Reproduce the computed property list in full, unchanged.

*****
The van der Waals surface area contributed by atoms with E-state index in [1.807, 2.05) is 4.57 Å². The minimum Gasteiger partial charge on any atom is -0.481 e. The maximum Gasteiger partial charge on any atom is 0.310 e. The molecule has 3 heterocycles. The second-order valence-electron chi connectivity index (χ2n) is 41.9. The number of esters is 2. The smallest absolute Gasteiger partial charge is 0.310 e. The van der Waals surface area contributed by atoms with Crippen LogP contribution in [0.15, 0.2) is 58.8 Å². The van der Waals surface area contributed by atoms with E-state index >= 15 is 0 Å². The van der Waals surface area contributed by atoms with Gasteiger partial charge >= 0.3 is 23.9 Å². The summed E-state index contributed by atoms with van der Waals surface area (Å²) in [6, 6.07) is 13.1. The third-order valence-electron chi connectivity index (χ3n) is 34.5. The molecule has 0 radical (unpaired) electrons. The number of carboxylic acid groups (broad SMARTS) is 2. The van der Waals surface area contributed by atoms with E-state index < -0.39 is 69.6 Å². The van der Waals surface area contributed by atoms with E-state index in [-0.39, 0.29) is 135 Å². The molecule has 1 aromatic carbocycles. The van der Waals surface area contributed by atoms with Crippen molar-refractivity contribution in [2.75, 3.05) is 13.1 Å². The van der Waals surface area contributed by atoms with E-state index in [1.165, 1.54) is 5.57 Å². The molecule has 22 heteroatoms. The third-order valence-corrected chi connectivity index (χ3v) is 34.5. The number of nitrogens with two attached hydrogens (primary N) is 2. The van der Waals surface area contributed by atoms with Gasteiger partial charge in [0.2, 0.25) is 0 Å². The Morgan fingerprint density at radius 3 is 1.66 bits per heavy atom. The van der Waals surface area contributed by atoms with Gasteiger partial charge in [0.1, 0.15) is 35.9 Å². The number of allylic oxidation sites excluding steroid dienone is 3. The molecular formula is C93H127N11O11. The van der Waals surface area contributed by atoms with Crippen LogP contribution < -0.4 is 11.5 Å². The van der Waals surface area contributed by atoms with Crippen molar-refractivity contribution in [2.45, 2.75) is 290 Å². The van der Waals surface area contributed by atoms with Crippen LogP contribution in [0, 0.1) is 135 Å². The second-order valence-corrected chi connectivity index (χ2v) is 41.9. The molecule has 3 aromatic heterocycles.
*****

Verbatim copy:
The van der Waals surface area contributed by atoms with E-state index in [1.807, 2.05) is 4.57 Å². The minimum Gasteiger partial charge on any atom is -0.481 e. The maximum Gasteiger partial charge on any atom is 0.310 e. The molecule has 3 heterocycles. The second-order valence-electron chi connectivity index (χ2n) is 41.9. The number of esters is 2. The smallest absolute Gasteiger partial charge is 0.310 e. The van der Waals surface area contributed by atoms with Crippen LogP contribution in [0.15, 0.2) is 58.8 Å². The van der Waals surface area contributed by atoms with E-state index >= 15 is 0 Å². The van der Waals surface area contributed by atoms with Gasteiger partial charge >= 0.3 is 23.9 Å². The summed E-state index contributed by atoms with van der Waals surface area (Å²) in [6, 6.07) is 13.1. The third-order valence-electron chi connectivity index (χ3n) is 34.5. The molecule has 0 radical (unpaired) electrons. The number of carboxylic acid groups (broad SMARTS) is 2. The van der Waals surface area contributed by atoms with E-state index < -0.39 is 69.6 Å². The van der Waals surface area contributed by atoms with E-state index in [-0.39, 0.29) is 135 Å². The molecule has 1 aromatic carbocycles. The van der Waals surface area contributed by atoms with Crippen molar-refractivity contribution in [2.75, 3.05) is 13.1 Å². The van der Waals surface area contributed by atoms with E-state index in [1.165, 1.54) is 5.57 Å². The molecule has 22 heteroatoms. The third-order valence-corrected chi connectivity index (χ3v) is 34.5. The number of nitrogens with two attached hydrogens (primary N) is 2. The van der Waals surface area contributed by atoms with Gasteiger partial charge in [0.2, 0.25) is 0 Å². The Morgan fingerprint density at radius 3 is 1.66 bits per heavy atom. The van der Waals surface area contributed by atoms with Gasteiger partial charge in [0.1, 0.15) is 35.9 Å². The number of allylic oxidation sites excluding steroid dienone is 3. The molecular formula is C93H127N11O11. The van der Waals surface area contributed by atoms with Crippen LogP contribution < -0.4 is 11.5 Å². The van der Waals surface area contributed by atoms with Crippen molar-refractivity contribution in [2.45, 2.75) is 290 Å². The van der Waals surface area contributed by atoms with Crippen LogP contribution in [0, 0.1) is 135 Å². The second-order valence-corrected chi connectivity index (χ2v) is 41.9. The molecule has 3 aromatic heterocycles.